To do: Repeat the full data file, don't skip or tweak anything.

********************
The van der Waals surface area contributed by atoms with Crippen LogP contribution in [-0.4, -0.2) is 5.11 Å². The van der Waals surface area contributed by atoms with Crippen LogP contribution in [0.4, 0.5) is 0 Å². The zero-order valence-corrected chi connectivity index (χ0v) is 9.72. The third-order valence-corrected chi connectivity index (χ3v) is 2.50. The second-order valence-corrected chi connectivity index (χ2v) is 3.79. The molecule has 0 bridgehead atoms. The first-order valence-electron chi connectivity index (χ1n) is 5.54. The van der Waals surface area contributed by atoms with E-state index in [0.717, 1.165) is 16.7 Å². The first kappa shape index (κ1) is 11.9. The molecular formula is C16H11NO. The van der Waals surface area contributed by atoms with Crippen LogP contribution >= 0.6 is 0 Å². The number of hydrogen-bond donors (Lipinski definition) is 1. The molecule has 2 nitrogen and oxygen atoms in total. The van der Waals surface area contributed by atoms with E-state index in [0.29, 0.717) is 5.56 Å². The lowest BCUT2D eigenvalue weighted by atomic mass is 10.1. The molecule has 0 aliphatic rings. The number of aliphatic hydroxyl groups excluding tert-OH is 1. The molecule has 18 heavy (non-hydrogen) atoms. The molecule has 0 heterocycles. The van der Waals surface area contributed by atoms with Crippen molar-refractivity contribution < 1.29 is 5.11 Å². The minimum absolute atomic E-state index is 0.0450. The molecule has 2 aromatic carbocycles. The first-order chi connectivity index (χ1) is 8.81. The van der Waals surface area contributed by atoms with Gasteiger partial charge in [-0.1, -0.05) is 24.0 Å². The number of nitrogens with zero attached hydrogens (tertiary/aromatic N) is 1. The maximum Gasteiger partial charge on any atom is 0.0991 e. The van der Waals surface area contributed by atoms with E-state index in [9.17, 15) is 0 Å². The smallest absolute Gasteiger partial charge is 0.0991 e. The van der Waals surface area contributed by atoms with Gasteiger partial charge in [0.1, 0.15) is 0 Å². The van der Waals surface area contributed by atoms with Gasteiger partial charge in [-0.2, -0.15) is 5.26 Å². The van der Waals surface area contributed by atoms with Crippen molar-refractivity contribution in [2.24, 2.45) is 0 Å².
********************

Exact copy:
The van der Waals surface area contributed by atoms with Crippen LogP contribution in [-0.4, -0.2) is 5.11 Å². The van der Waals surface area contributed by atoms with Crippen LogP contribution in [0.4, 0.5) is 0 Å². The zero-order valence-corrected chi connectivity index (χ0v) is 9.72. The third-order valence-corrected chi connectivity index (χ3v) is 2.50. The second-order valence-corrected chi connectivity index (χ2v) is 3.79. The molecule has 0 bridgehead atoms. The first-order valence-electron chi connectivity index (χ1n) is 5.54. The van der Waals surface area contributed by atoms with E-state index in [0.717, 1.165) is 16.7 Å². The first kappa shape index (κ1) is 11.9. The molecular formula is C16H11NO. The van der Waals surface area contributed by atoms with Crippen LogP contribution >= 0.6 is 0 Å². The number of hydrogen-bond donors (Lipinski definition) is 1. The molecule has 2 nitrogen and oxygen atoms in total. The van der Waals surface area contributed by atoms with E-state index in [0.29, 0.717) is 5.56 Å². The lowest BCUT2D eigenvalue weighted by atomic mass is 10.1. The molecule has 0 aliphatic rings. The number of aliphatic hydroxyl groups excluding tert-OH is 1. The molecule has 18 heavy (non-hydrogen) atoms. The molecule has 0 heterocycles. The van der Waals surface area contributed by atoms with Crippen molar-refractivity contribution < 1.29 is 5.11 Å². The minimum absolute atomic E-state index is 0.0450. The molecule has 2 aromatic carbocycles. The first-order chi connectivity index (χ1) is 8.81. The van der Waals surface area contributed by atoms with Gasteiger partial charge in [-0.1, -0.05) is 24.0 Å². The number of nitrogens with zero attached hydrogens (tertiary/aromatic N) is 1. The maximum Gasteiger partial charge on any atom is 0.0991 e. The van der Waals surface area contributed by atoms with E-state index in [9.17, 15) is 0 Å². The smallest absolute Gasteiger partial charge is 0.0991 e. The van der Waals surface area contributed by atoms with Gasteiger partial charge in [0.1, 0.15) is 0 Å². The van der Waals surface area contributed by atoms with Gasteiger partial charge in [-0.2, -0.15) is 5.26 Å². The van der Waals surface area contributed by atoms with Crippen molar-refractivity contribution in [2.24, 2.45) is 0 Å².